Twentieth century painter Fernand Léger has consistently proven to be one of the market's most highly valued artists in both Christie's and Sotheby's auctions of Impressionist and Modern art.
Nine works by Léger have sold for amounts in excess of $10 million at auction and including buyers' premiums. Save for one—Etude pour les constructeurs, fond bleu (1950)—each of his top ten sales were of works created around the time of the First World War.
With few exceptions, Léger's later works have received far less interest from the market. Of the 19 paintings by Léger in the top 1,000 most expensive artworks sold (Skate's Top 1000), only three were completed after 1930. Twelve of them date prior to 1920.
Given these consistent results, we wonder why PIASA, a leading French auction house, has so aggressively estimated today's sale of the artist's Nature morte sur fond jaune (1939). If this work sells for the mid-range estimate of just over $1.16 million, then it will be the third most valuable work to sell from its peer group, Léger's still-life paintings dating 1930–1939. Nature morte (Composition pour une salle à manger) (1930) and Nature morte (1930) sold for $1,995,082 and $1,312,760, respectively. The average price of the works in this peer group is $592,130), which makes PIASA's estimate seem overly aggressive, even if it is lower than the record.
A recent repeat sale from this peer group demonstrates further evidence of the house's aggressive estimate. On June 25, 2008, Nature morte au citron sold at Sotheby's for $898,153. Almost one year later to the day, it sold for $749,436. Given the seller's premium paid on the second sale in 2009, the return realized on this work is –31.77% on an annualized basis.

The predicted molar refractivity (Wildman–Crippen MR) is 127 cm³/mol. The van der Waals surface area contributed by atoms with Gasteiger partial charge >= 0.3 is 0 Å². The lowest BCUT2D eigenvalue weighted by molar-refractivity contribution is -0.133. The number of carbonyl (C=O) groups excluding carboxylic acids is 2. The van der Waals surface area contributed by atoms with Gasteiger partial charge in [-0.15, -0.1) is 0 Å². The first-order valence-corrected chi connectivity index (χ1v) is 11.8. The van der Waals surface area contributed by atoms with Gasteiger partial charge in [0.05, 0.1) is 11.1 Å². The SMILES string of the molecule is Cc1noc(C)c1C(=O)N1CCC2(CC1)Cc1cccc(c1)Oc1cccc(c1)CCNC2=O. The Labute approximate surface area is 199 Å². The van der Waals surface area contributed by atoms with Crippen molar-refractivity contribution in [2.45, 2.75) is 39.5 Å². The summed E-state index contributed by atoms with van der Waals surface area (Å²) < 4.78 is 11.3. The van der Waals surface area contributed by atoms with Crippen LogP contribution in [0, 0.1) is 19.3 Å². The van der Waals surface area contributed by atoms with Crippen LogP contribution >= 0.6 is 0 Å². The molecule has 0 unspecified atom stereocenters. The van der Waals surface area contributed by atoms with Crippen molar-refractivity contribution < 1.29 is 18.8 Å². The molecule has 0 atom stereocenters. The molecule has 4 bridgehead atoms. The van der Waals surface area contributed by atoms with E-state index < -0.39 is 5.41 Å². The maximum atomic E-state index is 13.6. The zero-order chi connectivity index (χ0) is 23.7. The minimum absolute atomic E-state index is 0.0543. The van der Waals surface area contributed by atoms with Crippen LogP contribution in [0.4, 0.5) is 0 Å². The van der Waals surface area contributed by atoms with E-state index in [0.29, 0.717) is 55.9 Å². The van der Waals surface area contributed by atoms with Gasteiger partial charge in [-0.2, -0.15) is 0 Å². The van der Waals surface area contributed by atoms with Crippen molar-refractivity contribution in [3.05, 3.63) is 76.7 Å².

Looking at this sale in terms of the original transaction currency (pound sterling), the return achieved on the repeat sale was –18.19% (the premium price in both 2008 and 2009 was exactly £457,250). Furthermore, a full 25% of the peer group was "bought in" at auction, which means that no buyers could be found.
Another similar work, Nature morte aux deux fruits, was brought to auction three times before finding a buyer at Christie's in February 2010. Previous attempts at Loudmer Scp. in 1991 and Christie's in 1999 failed to find winning bidders.
Admittedly, the repeat sale of Nature morte au citron took place against the backdrop of the greatest financial crisis in several generations, and the short one-year holding period suggests that the 2009 sale may have been prompted by the seller's need to liquidate assets quickly. But 2009 saw remarkable strength in Impressionist and Modern art, including the major sale of Léger's La tasse de thé on February 23, 2009 for over $14.7 million. The market is strong for modern works by Leger, but has repeated demonstrated that it is not hungry for this serving of still-lifes.
To view the peer group for this sale, please visit Skate's Art Market Research.
ABOVE: NATURE MORT SUR FOND JAUNE, 1939. COURTESY OF PIASA
Currently on view in the group show "Redux" at New York's Cristin Tierney Gallery (through Feb. 4) are two works by Joe Fig, both related to his 200